One of the reasons we know dark matter exists is its gravitational influence over galaxies. Observations show galaxies are spinning far faster than they should—so fast they should be torn apart. Dark matter, it appears, is helping to hold them together. To test his theory, Farnes created a 3D computer model of his dark fluid to see if it would hold a galaxy together. And it did. “The new model has been tested using a simulation of the universe within a computer, and seems to naturally generate dark matter halos around 'positive mass' galaxies. This is a direct observational expectation of dark matter, and so seems to indicate that the model has promise. However, there is still much work to be done to test this idea further.
Farnes says are limitations to the research: The current model provides no explanation at all for the particle physics that may make negative masses possible, he said. This is currently half of all known physics that is not being included into my model!
However, he also says the nature of mass is poorly understood in particle physics, so ideas of negative mass could be incorporated to explain other scientific conundrums.
Alex Murphy, Professor of Nuclear & Particle Astrophysics at the U.K.’s University of Edinburgh, who was not involved in the study, said the findings are interesting: “It’s one of many efforts trying to provide answers to deeply troubling issues with our understanding of the contents of the universe,” he told Newsweek. “The key result is that if there is the right amount of negative mass matter in the universe, then one can explain the observed motions and distributions of galaxies that otherwise require dark matter and dark energy to exist. That is quite elegant.”
most of the universe is missing — a ‘dark fluid’ with negative mass could explain why | Newsweek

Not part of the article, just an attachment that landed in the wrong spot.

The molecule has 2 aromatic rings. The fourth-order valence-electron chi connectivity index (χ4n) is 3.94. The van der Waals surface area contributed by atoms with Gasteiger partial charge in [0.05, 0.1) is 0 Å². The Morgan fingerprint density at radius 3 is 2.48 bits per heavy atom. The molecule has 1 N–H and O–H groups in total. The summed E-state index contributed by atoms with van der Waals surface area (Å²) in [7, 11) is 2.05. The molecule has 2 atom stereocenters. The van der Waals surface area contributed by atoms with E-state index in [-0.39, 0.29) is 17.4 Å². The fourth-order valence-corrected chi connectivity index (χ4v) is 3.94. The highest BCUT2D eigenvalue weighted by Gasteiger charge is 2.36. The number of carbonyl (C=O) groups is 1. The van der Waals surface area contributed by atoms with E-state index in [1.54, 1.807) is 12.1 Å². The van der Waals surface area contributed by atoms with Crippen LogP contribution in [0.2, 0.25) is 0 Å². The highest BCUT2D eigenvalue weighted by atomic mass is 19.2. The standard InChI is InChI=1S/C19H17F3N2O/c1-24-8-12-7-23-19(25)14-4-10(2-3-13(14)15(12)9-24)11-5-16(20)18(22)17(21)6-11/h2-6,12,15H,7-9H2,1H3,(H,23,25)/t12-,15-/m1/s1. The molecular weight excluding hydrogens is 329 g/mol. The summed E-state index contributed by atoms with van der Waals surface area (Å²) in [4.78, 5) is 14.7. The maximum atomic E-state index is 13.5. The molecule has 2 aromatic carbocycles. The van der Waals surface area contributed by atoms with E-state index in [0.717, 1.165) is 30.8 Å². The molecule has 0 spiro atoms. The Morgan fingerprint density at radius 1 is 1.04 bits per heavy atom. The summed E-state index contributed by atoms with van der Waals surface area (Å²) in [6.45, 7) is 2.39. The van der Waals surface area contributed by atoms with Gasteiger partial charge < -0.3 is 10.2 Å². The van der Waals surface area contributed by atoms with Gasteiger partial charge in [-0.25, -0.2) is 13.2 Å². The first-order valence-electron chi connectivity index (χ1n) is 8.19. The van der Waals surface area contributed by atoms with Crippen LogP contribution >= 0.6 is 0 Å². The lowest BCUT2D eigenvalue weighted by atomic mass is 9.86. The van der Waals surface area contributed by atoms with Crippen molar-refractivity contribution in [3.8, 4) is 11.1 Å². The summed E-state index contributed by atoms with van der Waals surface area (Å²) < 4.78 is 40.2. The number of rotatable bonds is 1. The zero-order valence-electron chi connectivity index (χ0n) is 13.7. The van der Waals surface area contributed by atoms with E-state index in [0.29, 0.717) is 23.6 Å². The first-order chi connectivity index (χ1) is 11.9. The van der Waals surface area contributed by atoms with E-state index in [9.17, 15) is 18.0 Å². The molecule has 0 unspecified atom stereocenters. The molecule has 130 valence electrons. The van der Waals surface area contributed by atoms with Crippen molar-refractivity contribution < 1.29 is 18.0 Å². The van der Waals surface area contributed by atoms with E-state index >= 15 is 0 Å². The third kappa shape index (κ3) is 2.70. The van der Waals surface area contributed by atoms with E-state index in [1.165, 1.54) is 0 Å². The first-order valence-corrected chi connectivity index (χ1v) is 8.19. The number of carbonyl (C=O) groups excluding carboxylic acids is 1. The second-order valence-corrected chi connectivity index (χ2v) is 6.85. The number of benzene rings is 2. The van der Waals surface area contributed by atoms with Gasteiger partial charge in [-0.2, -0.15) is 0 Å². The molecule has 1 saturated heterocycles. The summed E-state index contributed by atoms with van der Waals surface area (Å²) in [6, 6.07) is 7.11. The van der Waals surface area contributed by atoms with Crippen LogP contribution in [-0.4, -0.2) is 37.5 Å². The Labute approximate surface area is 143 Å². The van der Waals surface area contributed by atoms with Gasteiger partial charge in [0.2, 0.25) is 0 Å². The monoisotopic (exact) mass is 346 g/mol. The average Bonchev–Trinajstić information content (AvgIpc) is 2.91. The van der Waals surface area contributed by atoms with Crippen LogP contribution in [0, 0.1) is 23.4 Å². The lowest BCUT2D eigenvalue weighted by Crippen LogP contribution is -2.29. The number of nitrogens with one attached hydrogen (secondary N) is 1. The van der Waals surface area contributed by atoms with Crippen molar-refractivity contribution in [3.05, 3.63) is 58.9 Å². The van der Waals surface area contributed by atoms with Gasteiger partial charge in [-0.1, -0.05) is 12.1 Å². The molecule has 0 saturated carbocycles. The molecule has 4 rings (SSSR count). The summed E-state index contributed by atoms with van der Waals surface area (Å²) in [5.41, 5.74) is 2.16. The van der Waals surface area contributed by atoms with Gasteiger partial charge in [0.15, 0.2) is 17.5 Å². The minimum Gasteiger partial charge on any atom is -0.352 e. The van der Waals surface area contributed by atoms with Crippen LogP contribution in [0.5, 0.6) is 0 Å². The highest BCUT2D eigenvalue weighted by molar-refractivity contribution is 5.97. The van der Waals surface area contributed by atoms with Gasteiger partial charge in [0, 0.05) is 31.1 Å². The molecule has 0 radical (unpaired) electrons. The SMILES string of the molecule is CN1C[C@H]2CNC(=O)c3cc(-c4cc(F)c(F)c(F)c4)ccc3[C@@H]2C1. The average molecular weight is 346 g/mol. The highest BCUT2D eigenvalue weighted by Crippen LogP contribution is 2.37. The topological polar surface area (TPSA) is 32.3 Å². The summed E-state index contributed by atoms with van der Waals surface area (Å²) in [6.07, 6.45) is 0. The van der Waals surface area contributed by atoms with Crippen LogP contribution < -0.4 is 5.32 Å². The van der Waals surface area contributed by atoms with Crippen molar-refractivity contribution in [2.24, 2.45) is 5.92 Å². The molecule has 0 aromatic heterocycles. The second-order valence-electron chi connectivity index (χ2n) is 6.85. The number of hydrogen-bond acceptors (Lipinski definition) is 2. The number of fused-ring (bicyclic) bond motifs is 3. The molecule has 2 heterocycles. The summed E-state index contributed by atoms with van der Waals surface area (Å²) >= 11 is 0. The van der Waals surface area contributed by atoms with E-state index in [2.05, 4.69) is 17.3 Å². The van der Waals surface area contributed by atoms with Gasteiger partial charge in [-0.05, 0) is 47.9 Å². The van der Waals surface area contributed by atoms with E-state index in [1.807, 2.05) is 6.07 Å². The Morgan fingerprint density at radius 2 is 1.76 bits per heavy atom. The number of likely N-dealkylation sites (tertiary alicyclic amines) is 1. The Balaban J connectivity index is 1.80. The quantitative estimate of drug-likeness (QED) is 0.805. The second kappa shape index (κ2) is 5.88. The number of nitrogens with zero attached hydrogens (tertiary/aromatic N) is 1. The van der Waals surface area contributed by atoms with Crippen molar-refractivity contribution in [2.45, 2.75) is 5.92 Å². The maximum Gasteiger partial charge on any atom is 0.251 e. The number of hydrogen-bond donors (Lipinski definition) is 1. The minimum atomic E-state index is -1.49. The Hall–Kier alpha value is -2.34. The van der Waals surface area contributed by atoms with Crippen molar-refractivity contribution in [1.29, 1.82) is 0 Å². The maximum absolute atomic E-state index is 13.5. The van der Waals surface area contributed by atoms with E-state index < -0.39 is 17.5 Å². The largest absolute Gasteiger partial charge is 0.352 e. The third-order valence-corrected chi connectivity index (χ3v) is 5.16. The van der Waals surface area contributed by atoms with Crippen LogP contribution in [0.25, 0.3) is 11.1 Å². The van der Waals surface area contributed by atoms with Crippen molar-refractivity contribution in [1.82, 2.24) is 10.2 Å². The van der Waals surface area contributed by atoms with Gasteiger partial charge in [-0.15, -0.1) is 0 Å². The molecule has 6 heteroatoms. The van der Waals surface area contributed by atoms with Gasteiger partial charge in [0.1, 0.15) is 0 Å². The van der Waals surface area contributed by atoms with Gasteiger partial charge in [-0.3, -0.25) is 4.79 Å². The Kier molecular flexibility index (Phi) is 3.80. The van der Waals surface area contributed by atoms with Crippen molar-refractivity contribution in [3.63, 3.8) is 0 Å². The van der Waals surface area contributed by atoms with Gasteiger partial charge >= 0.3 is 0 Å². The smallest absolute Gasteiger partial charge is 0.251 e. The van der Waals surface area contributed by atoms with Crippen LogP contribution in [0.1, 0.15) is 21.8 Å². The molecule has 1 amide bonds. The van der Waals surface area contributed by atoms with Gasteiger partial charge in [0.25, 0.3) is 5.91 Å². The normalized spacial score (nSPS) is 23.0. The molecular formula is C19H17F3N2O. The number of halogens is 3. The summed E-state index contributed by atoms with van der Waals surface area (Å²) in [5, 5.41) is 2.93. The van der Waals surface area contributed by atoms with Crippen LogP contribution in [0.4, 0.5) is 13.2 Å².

The creator of the field of cosmology, Albert Einstein, did – along with other scientists including Stephen Hawking – consider negative masses. In fact, in 1918 Einstein even wrote that his theory of general relativity may have to be modified to include them.
Despite these efforts, a negative mass cosmology could be wrong. The theory seems to provide answers to so many currently open questions that scientists will – quite rightly – be rather suspicious. However, it is often the out-of-the-box ideas that provide answers to longstanding problems. The strong accumulating evidence has now grown to the point that we must consider this unusual possibility.
Bizarre ‘dark fluid’ with negative mass could dominate the universe | The Conversation
Non Euclidean space-time
According to Albert Einstein's theory of special relativity, instantaneous action at a distance violates the relativistic upper limit on speed of propagation of information. If one of the interacting objects were to suddenly be displaced from its position, the other object would feel its influence instantaneously, meaning information had been transmitted faster than the speed of light.
One of the conditions that a relativistic theory of gravitation must meet is that gravity is mediated with a speed that does not exceed c, the speed of light in a vacuum. From the previous success of electrodynamics, it was foreseeable that the relativistic theory of gravitation would have to use the concept of a field, or something similar.
This has been achieved by Einstein's theory of general relativity, in which gravitational interaction is mediated by deformation of space-time geometry. Matter warps the geometry of space-time, and these effects are - as with electric and magnetic fields - propagated at the speed of light. Thus, in the presence of matter, space-time becomes non-Euclidean, resolving the apparent conflict between Newton's proof of the conservation of angular momentum and Einstein's theory of special relativity.
Einstein - Action at a distance | wikipedia
Dark Matter Hurricanes
But it just may cause some local spikes in dark matter, which would help researchers hunting dark matter actually find the stuff, the researchers wrote.
That's because all galaxies, but especially dwarf galaxies, are held together by dark matter, physicists believe. So, the galaxy that was torn to shreds birthing the S1 stream likely dumped a bunch of dark matter into the stream's path.
The problem is, no existing dark matter-detection devices have actually worked, in part because they've all been designed based on educated guesses as to what dark matter really is. (Scientists have very good reason to believe dark matter exists but are still guessing about its composition.)